5 Myths About Cancer Prevention: Beware the Hype!
Last updated:April 08, 2009
The subhead to this post might be: Cancer cures or prevention strategies that don't work -- and might actually put you at risk for cancer!
I can't tell you how often lately I see dangerously wrong information about cancer flying around the airwaves in the form of a group e-mail, a comment on a blog post, or a twitter message (otherwise known as a "tweet"). Everyone seems to be on a mission to spread the word about the latest cancer prevention or detection strategy. Problem is, it's totally off-base. This phenomena really upsets me because by focusing on this wrong information -- or worse, spending good money pursuing crackpot tests and cures -- folks are less likely to buy or do the things that really do work.
So here are 5 recent headline-grabbers that got it way wrong:
Marijuana prevents brain tumors. Boy, did this one make the rounds last week once NORML and other marijuana legalization groups got hold of it. But think about it -- if this were the case, all those BabyBoomer Deadheads, well... I won't say it. Nope, sorry. What this highly esoteric study actually showed is that THC, the active ingredient in marjuana, worked to kill off cells of gliobastoma muliforme when studied in mice, and in two patients whose brain tissue was extracted and treated outside of their bodies (i.e. in a petri dish). In other words, it has not been tested in actual human beings with brain tumors. Yet all the hyped up headlines have brain cancer patients rushing out to smoke pot in hopes of a self-cure, says Paul Graham Fisher of Stanford University's neuro-oncology department."Many brain cancer patients are already rolling a joint to treat themselves, but we're not really seeing brain tumors suddenly going away as a result. We clearly would've noticed if it had that effect." Meanwhile, the links between marijuana use and cancer continue to be very real. The same week, a very legitimate study came out of the Fred Hutchinson Cancer Center showing that current active marijuana use raises a man's risk of testicular cancer.
White wine is as good as red wine at preventing cancer. OMG, as they say, this one's so far off it's actually backward. What this study, also conducted at the Fred Hutchinson Cancer Center, shows is that red wine is no better than white wine -- both are equally bad because they increase breast cancer risk. Here's a direct quote: "Women who consumed 14 or more drinks per week, regardless of the type (wine, liquor or beer), faced a 24 percent increase in breast cancer compared with non-drinkers." That means two drinks a day ups your risk of breast cancer by one fourth, ladies. And whether you prefer white, red, or a cold one on tap has nothing to do with it.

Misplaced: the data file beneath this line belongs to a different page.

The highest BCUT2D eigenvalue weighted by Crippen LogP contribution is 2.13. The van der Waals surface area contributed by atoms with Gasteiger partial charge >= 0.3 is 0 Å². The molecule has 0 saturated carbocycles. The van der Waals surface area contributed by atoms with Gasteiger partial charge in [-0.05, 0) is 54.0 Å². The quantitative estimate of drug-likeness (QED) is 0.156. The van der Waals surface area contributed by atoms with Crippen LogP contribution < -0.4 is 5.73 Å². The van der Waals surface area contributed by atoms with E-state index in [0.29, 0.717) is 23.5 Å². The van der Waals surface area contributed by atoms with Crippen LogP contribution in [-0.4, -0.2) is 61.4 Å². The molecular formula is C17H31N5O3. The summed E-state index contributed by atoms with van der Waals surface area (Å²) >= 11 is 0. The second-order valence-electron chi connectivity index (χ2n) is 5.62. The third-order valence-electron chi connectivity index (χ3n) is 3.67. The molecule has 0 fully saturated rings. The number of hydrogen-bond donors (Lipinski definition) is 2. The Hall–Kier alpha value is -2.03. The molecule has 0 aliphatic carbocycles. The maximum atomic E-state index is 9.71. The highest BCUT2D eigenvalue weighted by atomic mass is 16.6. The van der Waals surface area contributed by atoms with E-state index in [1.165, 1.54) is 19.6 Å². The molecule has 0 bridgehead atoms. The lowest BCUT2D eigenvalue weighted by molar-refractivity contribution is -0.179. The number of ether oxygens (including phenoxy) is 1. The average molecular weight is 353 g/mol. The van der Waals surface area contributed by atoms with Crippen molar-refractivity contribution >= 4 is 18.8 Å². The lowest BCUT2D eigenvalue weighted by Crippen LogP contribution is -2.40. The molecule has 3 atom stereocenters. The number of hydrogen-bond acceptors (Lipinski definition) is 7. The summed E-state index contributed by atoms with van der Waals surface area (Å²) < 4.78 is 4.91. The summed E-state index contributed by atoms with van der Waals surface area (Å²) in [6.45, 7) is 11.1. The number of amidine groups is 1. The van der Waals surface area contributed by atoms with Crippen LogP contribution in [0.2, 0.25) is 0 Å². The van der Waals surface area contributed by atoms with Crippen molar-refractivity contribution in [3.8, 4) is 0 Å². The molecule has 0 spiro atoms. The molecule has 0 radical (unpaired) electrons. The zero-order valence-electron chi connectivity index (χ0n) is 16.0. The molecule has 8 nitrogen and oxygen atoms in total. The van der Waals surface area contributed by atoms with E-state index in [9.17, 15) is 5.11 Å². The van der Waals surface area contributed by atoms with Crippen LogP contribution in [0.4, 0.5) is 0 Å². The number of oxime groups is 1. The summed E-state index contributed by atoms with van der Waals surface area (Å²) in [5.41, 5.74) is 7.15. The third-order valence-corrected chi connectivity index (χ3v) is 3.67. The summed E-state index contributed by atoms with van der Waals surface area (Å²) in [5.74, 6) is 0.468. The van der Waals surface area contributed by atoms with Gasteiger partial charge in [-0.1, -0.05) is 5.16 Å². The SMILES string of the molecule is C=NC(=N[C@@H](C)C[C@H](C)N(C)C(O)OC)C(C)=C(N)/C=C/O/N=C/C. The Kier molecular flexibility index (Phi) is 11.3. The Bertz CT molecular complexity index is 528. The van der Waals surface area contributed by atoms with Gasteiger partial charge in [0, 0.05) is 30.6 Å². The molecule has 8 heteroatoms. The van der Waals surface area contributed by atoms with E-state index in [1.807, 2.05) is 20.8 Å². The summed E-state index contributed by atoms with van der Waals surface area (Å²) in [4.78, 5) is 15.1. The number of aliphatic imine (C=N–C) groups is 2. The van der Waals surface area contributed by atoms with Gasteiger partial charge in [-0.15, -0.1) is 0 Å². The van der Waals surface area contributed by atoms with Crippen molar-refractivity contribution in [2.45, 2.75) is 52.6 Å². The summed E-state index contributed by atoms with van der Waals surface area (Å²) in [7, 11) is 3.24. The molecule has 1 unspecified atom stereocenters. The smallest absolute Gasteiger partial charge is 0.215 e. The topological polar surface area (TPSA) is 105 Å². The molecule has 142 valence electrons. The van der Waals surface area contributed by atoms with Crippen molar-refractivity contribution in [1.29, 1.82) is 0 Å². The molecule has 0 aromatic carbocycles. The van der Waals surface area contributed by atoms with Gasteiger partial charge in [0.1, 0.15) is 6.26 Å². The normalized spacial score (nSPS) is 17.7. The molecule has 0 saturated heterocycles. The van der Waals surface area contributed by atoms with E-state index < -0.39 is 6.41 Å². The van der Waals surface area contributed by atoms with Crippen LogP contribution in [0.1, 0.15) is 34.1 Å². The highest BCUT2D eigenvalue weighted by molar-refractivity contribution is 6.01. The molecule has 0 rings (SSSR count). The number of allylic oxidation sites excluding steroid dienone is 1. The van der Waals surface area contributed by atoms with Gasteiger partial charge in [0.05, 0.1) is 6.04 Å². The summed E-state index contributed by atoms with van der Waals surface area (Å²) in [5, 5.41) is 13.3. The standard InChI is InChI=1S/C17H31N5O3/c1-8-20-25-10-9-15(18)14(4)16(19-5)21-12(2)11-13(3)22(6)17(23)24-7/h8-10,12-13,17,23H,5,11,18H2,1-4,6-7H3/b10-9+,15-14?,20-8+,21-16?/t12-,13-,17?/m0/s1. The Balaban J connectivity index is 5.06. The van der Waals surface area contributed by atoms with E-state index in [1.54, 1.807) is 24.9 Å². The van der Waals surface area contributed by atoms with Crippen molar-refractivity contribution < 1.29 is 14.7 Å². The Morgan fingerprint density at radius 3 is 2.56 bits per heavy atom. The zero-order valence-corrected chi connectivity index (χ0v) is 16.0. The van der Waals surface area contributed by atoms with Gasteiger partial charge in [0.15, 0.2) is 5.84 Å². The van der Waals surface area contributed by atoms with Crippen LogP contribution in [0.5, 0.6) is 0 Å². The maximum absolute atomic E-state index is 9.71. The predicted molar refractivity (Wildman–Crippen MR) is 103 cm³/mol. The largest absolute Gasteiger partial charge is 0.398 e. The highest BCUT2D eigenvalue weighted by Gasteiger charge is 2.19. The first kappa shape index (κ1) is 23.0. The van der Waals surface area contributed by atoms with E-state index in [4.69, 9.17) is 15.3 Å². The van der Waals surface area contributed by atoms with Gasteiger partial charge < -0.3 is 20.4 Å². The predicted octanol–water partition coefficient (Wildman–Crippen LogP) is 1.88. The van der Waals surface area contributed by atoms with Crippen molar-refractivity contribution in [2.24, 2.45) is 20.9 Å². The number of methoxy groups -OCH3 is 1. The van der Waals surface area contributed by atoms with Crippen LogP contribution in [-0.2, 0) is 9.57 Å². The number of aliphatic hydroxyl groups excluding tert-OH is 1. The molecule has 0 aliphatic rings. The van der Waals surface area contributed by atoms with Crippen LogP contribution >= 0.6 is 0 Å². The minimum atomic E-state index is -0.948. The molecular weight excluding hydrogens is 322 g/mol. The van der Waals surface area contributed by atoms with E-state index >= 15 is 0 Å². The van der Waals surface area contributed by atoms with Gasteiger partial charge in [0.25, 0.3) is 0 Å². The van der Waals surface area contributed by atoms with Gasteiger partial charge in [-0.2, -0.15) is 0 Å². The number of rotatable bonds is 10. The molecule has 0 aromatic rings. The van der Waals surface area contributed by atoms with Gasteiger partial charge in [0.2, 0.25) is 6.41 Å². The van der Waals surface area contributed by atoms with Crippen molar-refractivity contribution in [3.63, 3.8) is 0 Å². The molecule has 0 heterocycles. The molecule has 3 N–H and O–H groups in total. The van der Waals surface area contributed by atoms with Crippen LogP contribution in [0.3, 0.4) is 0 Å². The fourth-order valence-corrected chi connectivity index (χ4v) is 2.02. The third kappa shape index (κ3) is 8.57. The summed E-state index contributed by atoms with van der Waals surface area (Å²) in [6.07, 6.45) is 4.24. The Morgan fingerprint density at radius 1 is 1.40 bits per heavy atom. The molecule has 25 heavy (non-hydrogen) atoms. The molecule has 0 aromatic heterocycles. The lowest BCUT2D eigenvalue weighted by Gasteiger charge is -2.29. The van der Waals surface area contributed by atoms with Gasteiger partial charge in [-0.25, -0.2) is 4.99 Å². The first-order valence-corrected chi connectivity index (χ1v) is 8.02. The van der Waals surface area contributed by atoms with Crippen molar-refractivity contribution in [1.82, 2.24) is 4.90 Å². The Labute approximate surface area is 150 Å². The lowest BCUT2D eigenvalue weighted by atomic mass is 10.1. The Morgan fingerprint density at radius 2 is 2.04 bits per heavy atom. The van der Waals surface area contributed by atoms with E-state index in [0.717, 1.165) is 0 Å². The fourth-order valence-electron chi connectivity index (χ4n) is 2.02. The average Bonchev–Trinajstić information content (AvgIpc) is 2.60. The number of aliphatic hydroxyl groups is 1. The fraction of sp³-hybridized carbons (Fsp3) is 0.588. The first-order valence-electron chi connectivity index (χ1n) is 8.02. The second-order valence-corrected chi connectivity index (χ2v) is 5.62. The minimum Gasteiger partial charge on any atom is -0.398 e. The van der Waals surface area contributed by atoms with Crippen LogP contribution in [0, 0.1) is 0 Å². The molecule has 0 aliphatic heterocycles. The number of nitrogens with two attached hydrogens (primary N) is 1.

Forget mammograms -- here's an easy new test for breast cancer. This one gets me steaming mad, as the e-mails and tweets I got all linked back to commercial sites that promote a controversial technique called thermography. All of which have lots of pretty pictures showing breast tumors highlighted in day-glo colors. But folks, according to the real, legitimate cancer organizations that study this stuff, thermography doesn't work. Direct quote from the American Cancer Society: "No study has ever shown that it is an effective screening tool for finding breast cancer early. It should not be used as a substitute for mammograms." So please, spread the word -- this kind of misinformation poses a serious danger. We don't want our mothers, wives,and sisters, much less ourselves thinking we're cleared for breast cancer when it's simply not true.
Licorice prevents colon cancer. Personally, I hope this one proves true, so I have a justification for indulging in those old-fashioned black licorice candies; yum. Sadly, what really happened is some scientists at Vanderbilt University released research showing that glycyrrhizic acid, an ingredient in licorice, appears to inhibit an enzyme that can fuel the growth of bowel cancer. Don't get me wrong, the study results are real enough. But it was done in mice, so it's way too early to generalize that it'll work in humans. Plus, glycyrrhizic acid can cause all sorts of problems, such as raising blood pressure and dropping potassium levels so low they can trigger stroke, so the researchers now need to study those risks and try to develop a medicine that avoids them. What's most worrying to me, though, is that the links flying about the Internet and Twitter are to online newsletters published by the nutraceutical industry, which of course would love to get people rushing to health food store shelves to buy licorice supplements. Not so fast, folks. The way to make sure you don't get colon cancer? Be vigilant in having your routine colonoscopies.
Alternative therapies cure cancer. This one arrived via a series of blog posts under the header of "Cancer Treatment News" via the site of the supplement seller ImmuneEnhance. Shame on you. ImmuneEnhance, according to their ads, sells "100 percent natural solutions to fight the side effects of chemotherapy." Well, that's all well and good. Yet their paid bloggers make promises such as "these various holistic therapies not only cure cancer but also get rid of other forms of diseases already present in the body," without any evidence to back up their claims; then twitter out "announcements" of their blog posts.
Like everything else in life, if it sounds too good to be true, it probably is. There are lots and lots of things you can do that really will prevent cancer. They're just not the quick fixes these marketeers promise.
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